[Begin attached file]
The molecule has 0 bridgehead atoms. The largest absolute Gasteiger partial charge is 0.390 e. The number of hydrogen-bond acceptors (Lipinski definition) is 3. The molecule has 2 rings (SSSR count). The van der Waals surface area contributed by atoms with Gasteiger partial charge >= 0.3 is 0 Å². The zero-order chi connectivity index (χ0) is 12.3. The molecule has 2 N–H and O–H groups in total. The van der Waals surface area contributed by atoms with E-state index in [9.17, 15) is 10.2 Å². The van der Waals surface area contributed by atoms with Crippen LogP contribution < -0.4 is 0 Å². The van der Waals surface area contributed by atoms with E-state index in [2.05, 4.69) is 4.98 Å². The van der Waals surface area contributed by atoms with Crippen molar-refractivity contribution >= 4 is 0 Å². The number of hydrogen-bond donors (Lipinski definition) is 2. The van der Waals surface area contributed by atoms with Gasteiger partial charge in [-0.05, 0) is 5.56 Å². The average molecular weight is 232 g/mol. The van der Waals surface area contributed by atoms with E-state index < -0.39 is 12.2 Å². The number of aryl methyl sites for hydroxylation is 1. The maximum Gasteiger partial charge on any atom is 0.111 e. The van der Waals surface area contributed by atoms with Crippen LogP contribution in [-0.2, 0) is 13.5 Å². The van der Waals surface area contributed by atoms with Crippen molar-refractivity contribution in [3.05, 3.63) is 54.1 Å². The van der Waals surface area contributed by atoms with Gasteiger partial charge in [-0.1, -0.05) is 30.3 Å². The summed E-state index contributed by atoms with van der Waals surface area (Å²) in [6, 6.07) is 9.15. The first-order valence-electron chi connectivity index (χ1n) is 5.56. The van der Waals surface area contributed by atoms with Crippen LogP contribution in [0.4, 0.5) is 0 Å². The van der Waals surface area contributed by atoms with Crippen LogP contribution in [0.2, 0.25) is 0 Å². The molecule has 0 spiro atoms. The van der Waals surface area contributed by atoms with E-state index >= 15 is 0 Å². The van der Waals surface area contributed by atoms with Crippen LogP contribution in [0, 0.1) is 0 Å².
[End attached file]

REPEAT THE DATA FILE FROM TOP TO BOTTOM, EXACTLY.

The molecule has 0 bridgehead atoms. The largest absolute Gasteiger partial charge is 0.390 e. The number of hydrogen-bond acceptors (Lipinski definition) is 3. The molecule has 2 rings (SSSR count). The van der Waals surface area contributed by atoms with Gasteiger partial charge >= 0.3 is 0 Å². The zero-order chi connectivity index (χ0) is 12.3. The molecule has 2 N–H and O–H groups in total. The van der Waals surface area contributed by atoms with E-state index in [9.17, 15) is 10.2 Å². The van der Waals surface area contributed by atoms with Crippen LogP contribution < -0.4 is 0 Å². The van der Waals surface area contributed by atoms with E-state index in [2.05, 4.69) is 4.98 Å². The van der Waals surface area contributed by atoms with Crippen molar-refractivity contribution >= 4 is 0 Å². The number of hydrogen-bond donors (Lipinski definition) is 2. The van der Waals surface area contributed by atoms with Gasteiger partial charge in [-0.05, 0) is 5.56 Å². The average molecular weight is 232 g/mol. The van der Waals surface area contributed by atoms with E-state index < -0.39 is 12.2 Å². The number of aryl methyl sites for hydroxylation is 1. The maximum Gasteiger partial charge on any atom is 0.111 e. The van der Waals surface area contributed by atoms with Crippen LogP contribution in [-0.2, 0) is 13.5 Å². The van der Waals surface area contributed by atoms with Crippen molar-refractivity contribution in [3.05, 3.63) is 54.1 Å². The van der Waals surface area contributed by atoms with Gasteiger partial charge in [-0.1, -0.05) is 30.3 Å². The summed E-state index contributed by atoms with van der Waals surface area (Å²) in [6, 6.07) is 9.15. The first-order valence-electron chi connectivity index (χ1n) is 5.56. The van der Waals surface area contributed by atoms with Crippen LogP contribution in [0.4, 0.5) is 0 Å². The van der Waals surface area contributed by atoms with Crippen LogP contribution in [0.2, 0.25) is 0 Å². The molecule has 0 spiro atoms. The van der Waals surface area contributed by atoms with E-state index >= 15 is 0 Å². The van der Waals surface area contributed by atoms with Crippen LogP contribution in [0, 0.1) is 0 Å².